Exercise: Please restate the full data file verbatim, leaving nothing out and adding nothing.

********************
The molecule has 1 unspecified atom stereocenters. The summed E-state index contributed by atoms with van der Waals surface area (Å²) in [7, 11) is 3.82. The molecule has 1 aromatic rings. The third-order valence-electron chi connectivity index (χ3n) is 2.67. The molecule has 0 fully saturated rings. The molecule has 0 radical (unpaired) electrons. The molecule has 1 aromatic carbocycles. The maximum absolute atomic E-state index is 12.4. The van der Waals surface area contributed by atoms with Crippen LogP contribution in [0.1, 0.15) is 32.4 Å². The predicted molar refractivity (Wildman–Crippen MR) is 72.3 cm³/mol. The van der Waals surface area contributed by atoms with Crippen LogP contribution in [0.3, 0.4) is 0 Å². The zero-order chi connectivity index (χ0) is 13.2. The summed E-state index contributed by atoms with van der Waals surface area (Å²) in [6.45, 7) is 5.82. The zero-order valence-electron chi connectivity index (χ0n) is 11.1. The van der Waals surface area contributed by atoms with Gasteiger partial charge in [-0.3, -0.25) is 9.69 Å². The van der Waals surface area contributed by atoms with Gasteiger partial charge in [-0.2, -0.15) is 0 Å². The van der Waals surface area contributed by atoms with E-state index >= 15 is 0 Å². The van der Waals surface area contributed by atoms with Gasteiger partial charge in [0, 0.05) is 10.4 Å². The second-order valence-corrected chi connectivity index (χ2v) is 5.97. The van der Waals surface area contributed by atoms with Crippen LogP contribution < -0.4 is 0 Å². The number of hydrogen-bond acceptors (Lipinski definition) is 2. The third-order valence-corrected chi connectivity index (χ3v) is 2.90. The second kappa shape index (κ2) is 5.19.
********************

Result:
The molecule has 1 unspecified atom stereocenters. The summed E-state index contributed by atoms with van der Waals surface area (Å²) in [7, 11) is 3.82. The molecule has 1 aromatic rings. The third-order valence-electron chi connectivity index (χ3n) is 2.67. The molecule has 0 fully saturated rings. The molecule has 0 radical (unpaired) electrons. The molecule has 1 aromatic carbocycles. The maximum absolute atomic E-state index is 12.4. The van der Waals surface area contributed by atoms with Crippen LogP contribution in [0.1, 0.15) is 32.4 Å². The predicted molar refractivity (Wildman–Crippen MR) is 72.3 cm³/mol. The van der Waals surface area contributed by atoms with Crippen LogP contribution in [0.3, 0.4) is 0 Å². The zero-order chi connectivity index (χ0) is 13.2. The summed E-state index contributed by atoms with van der Waals surface area (Å²) in [6.45, 7) is 5.82. The zero-order valence-electron chi connectivity index (χ0n) is 11.1. The van der Waals surface area contributed by atoms with Gasteiger partial charge in [-0.3, -0.25) is 9.69 Å². The van der Waals surface area contributed by atoms with Gasteiger partial charge in [-0.2, -0.15) is 0 Å². The van der Waals surface area contributed by atoms with E-state index >= 15 is 0 Å². The van der Waals surface area contributed by atoms with Gasteiger partial charge in [0, 0.05) is 10.4 Å². The second-order valence-corrected chi connectivity index (χ2v) is 5.97. The van der Waals surface area contributed by atoms with Crippen LogP contribution < -0.4 is 0 Å². The number of hydrogen-bond acceptors (Lipinski definition) is 2. The third-order valence-corrected chi connectivity index (χ3v) is 2.90. The second kappa shape index (κ2) is 5.19.